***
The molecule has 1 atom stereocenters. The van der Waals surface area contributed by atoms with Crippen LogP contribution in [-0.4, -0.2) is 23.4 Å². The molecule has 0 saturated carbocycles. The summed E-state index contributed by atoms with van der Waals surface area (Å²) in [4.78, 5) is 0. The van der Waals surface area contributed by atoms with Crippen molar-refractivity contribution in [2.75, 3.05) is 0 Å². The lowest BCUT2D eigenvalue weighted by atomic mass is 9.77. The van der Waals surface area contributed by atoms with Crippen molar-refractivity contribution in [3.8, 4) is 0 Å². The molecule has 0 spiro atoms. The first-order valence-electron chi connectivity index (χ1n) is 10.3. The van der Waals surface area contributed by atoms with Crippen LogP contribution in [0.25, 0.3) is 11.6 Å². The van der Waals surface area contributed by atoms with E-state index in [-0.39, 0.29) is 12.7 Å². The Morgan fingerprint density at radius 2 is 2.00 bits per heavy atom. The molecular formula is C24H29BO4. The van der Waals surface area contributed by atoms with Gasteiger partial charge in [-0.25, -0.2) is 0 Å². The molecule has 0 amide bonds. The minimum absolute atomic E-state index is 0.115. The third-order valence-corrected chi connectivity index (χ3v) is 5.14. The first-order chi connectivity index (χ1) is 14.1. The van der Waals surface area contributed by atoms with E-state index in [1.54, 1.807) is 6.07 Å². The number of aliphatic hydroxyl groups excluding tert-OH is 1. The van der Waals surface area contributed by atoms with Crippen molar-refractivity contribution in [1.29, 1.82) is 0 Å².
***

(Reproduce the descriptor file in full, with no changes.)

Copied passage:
The molecule has 1 atom stereocenters. The van der Waals surface area contributed by atoms with Crippen LogP contribution in [-0.4, -0.2) is 23.4 Å². The molecule has 0 saturated carbocycles. The summed E-state index contributed by atoms with van der Waals surface area (Å²) in [4.78, 5) is 0. The van der Waals surface area contributed by atoms with Crippen molar-refractivity contribution in [2.75, 3.05) is 0 Å². The lowest BCUT2D eigenvalue weighted by atomic mass is 9.77. The van der Waals surface area contributed by atoms with Crippen molar-refractivity contribution in [3.8, 4) is 0 Å². The molecule has 0 spiro atoms. The first-order valence-electron chi connectivity index (χ1n) is 10.3. The van der Waals surface area contributed by atoms with Crippen LogP contribution in [0.25, 0.3) is 11.6 Å². The van der Waals surface area contributed by atoms with E-state index in [-0.39, 0.29) is 12.7 Å². The Morgan fingerprint density at radius 2 is 2.00 bits per heavy atom. The molecular formula is C24H29BO4. The van der Waals surface area contributed by atoms with Gasteiger partial charge in [-0.25, -0.2) is 0 Å². The molecule has 0 amide bonds. The minimum absolute atomic E-state index is 0.115. The third-order valence-corrected chi connectivity index (χ3v) is 5.14. The first-order chi connectivity index (χ1) is 14.1. The van der Waals surface area contributed by atoms with E-state index in [1.54, 1.807) is 6.07 Å². The number of aliphatic hydroxyl groups excluding tert-OH is 1. The van der Waals surface area contributed by atoms with Crippen molar-refractivity contribution in [1.29, 1.82) is 0 Å².